\[Δy≈dy≈f'(a+dx)dx.\]

In the next example, we look at how differentials can be used to estimate the error in calculating the volume of a box if we assume the measurement of the side length is made with a certain amount of accuracy.

Example \(\PageIndex{6}\): Volume of a Cube

Suppose the side length of a cube is measured to be 5 cm with an accuracy of 0.1 cm.

- Use differentials to estimate the error in the computed volume of the cube.
- Compute the volume of the cube if the side length is (i) 4.9 cm and (ii) 5.1 cm to compare the estimated error with the actual potential error.

**Solution**

a. The measurement of the side length is accurate to within \(±0.1\)cm. Therefore,

\(−0.1≤dx≤0.1.\)

The volume of a cube is given by \(V=x^3\), which leads to

\(dV=3x^2dx.\)

Using the measured side length of 5 cm, we can estimate that

\(−3(5)^2(0.1)≤dV≤3(5)^2(0.1).\)

Therefore,

\(−7.5≤dV≤7.5.\)

b. If the side length is actually 4.9 cm, then the volume of the cube is

\(V(4.9)=(4.9)^3=117.649cm^3.\)

If the side length is actually 5.1 cm, then the volume of the cube is

\(V(5.1)=(5.1)^3=132.651cm^3.\)

Therefore, the actual volume of the cube is between 117.649 and 132.651. Since the side length is measured to be 5 cm, the computed volume is \(V(5)=5^3=125.\) Therefore, the error in the computed volume is

\(117.649−125≤ΔV≤132.651−125.\)

That is,

\(−7.351≤ΔV≤7.651.\)

We see the estimated error \(dV\) is relatively close to the actual potential error in the computed volume.

Exercise \(\PageIndex{6}\)

Estimate the error in the computed volume of a cube if the side length is measured to be 6 cm with an accuracy of 0.2 cm.

**Hint**-
\(dV=3x^2dx\)

**Answer**-
The volume measurement is accurate to within \(21.6cm^3.\)

The measurement error dx (=\(Δx\)) and the propagated error \(Δy\) are absolute errors. We are typically interested in the size of an error relative to the size of the quantity being measured or calculated. Given an absolute error \(Δq\) for a particular quantity, we define the **relative error** as \(\frac{Δq}{q}\), where \(q\) is the actual value of the quantity. The **percentage error** is the relative error expressed as a percentage. For example, if we measure the height of a ladder to be 63 in. when the actual height is 62 in., the absolute error is 1 in. but the relative error is \(\frac{1}{62}=0.016\), or \(1.6%\). By comparison, if we measure the width of a piece of cardboard to be 8.25 in. when the actual width is 8 in., our absolute error is \(\frac{1}{4}\) in., whereas the relative error is \(\frac{0.25}{8}=\frac{1}{32},\) or \(3.1%.\) Therefore, the percentage error in the measurement of the cardboard is larger, even though 0.25 in. is less than 1 in.

Example \(\PageIndex{7}\):

Relative and Percentage Error

An astronaut using a camera measures the radius of Earth as 4000 mi with an error of \(±80\) mi. Let’s use differentials to estimate the relative and percentage error of using this radius measurement to calculate the volume of Earth, assuming the planet is a perfect sphere.

Solution: If the measurement of the radius is accurate to within \(±80,\) we have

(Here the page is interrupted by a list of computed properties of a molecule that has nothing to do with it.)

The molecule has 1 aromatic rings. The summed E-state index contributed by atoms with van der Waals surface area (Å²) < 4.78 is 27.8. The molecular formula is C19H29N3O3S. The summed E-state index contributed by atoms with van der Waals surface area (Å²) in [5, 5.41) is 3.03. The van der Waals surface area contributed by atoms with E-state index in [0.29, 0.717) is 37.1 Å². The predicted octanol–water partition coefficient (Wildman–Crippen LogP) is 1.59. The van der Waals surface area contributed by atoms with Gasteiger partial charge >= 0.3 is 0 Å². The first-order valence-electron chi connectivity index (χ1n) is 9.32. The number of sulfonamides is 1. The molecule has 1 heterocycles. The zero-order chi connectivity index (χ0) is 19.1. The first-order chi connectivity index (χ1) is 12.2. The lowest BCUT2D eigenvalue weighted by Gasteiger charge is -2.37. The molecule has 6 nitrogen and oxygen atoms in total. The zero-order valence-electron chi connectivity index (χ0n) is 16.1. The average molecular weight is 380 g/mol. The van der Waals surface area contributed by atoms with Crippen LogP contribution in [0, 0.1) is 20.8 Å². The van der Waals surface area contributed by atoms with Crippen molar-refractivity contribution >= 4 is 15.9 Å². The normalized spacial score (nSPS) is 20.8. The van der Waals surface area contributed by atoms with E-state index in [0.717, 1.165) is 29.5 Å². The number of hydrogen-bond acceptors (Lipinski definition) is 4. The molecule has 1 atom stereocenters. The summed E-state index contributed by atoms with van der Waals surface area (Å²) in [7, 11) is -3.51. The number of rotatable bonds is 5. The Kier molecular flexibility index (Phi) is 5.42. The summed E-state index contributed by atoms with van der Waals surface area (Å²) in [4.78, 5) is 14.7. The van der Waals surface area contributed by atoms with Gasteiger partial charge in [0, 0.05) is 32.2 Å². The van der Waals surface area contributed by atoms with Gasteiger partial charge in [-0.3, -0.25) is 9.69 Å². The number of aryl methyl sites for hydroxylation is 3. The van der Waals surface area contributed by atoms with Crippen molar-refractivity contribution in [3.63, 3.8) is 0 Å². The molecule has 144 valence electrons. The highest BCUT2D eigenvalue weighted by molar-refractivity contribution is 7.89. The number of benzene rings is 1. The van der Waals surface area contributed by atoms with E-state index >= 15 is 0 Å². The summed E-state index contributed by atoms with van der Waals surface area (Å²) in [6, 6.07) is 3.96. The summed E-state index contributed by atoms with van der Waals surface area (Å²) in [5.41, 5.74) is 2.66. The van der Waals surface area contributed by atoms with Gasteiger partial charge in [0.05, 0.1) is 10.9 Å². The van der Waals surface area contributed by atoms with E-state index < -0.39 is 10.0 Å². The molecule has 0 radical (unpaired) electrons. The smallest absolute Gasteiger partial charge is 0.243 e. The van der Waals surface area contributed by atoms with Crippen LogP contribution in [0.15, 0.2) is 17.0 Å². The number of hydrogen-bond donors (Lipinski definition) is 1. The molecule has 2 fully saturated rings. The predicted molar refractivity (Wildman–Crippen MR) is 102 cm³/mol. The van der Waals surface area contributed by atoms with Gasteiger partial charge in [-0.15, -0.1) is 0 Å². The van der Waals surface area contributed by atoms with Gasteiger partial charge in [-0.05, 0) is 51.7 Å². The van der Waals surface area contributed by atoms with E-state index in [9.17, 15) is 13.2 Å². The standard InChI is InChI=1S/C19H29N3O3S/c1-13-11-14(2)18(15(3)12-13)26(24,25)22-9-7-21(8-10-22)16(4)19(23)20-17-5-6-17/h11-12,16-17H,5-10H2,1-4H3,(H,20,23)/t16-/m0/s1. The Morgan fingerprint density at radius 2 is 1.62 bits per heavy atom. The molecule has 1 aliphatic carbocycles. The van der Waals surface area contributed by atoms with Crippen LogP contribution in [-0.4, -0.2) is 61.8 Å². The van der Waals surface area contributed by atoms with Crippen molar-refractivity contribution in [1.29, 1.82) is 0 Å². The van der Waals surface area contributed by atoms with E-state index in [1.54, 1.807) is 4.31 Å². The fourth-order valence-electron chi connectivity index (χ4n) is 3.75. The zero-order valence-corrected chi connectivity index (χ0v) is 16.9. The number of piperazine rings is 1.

\(−80≤dr≤80.\)

Since the volume of a sphere is given by \(V=(\frac{4}{3})πr3,\) we have

\(dV=4πr^2dr.\)

Using the measured radius of 4000 mi, we can estimate

\(−4π(4000)^2(80)≤dV≤4π(4000)^2(80).\)

To estimate the relative error, consider \(\frac{dV}{V}\). Since we do not know the exact value of the volume \(V\), use the measured radius \(r=4000mi\) to estimate \(V\). We obtain \(V≈(\frac{4}{3})π(4000)^3\). Therefore the relative error satisfies

\(\frac{−4π(4000)^2(80)}{4π(4000)^3/3}≤\frac{dV}{V}≤\frac{4π(4000)^2(80)}{4π(4000)^3/3},\)

which simplifies to

\(−0.06≤\frac{dV}{V}≤0.06.\)

The relative error is 0.06 and the percentage error is \(6%.\)

Exercise \(\PageIndex{7}\)

Determine the percentage error if the radius of Earth is measured to be 3950 mi with an error of \(±100\) mi.

**Hint**-
Use the fact that \(dV=4πr^2dr\) to find \(dV/V.\)

**Answer**-
7.6%

## Key Concepts

- A differentiable function \(y=f(x)\) can be approximated at \(a\) by the linear function

\(L(x)=f(a)+f'(a)(x−a).\)

- For a function \(y=f(x)\), if \(x\) changes from \(a\) to \(a+dx\), then

\(dy=f'(x)dx\)

is an approximation for the change in \(y\). The actual change in \(y\) is

\(Δy=f(a+dx)−f(a).\)

- A measurement error \(dx\) can lead to an error in a calculated quantity \(f(x)\). The error in the calculated quantity is known as the propagated error. The propagated error can be estimated by

\(dy≈f'(x)dx.\)

- To estimate the relative error of a particular quantity \(q\), we estimate \(\frac{Δq}{q}\).

## Key Equations

**Linear approximation**

\(L(x)=f(a)+f'(a)(x−a)\)

**A differential**

\(dy=f'(x)dx\)

## Glossary

**differential**- the differential \(dx\) is an independent variable that can be assigned any nonzero real number; the differential \(dy\) is defined to be \(dy=f'(x)dx\)

**differential form**- given a differentiable function \(y=f'(x),\) the equation \(dy=f'(x)dx\) is the differential form of the derivative of \(y\) with respect to \(x\)

**linear approximation**- the linear function \(L(x)=f(a)+f'(a)(x−a)\) is the linear approximation of \(f\) at \(x=a\)

**percentage error**- the relative error expressed as a percentage

**propagated error**- the error that results in a calculated quantity \(f(x)\) resulting from a measurement error dx

**relative error**- given an absolute error \(Δq\) for a particular quantity, \(\frac{Δq}{q}\) is the relative error.

**tangent line approximation (linearization)**- since the linear approximation of \(f\) at \(x=a\) is defined using the equation of the tangent line, the linear approximation of \(f\) at \(x=a\) is also known as the tangent line approximation to \(f\) at \(x=a\)

## Contributors

Gilbert Strang (MIT) and Edwin “Jed” Herman (Harvey Mudd) with many contributing authors. This content by OpenStax is licensed with a CC-BY-SA-NC 4.0 license. Download for free at http://cnx.org.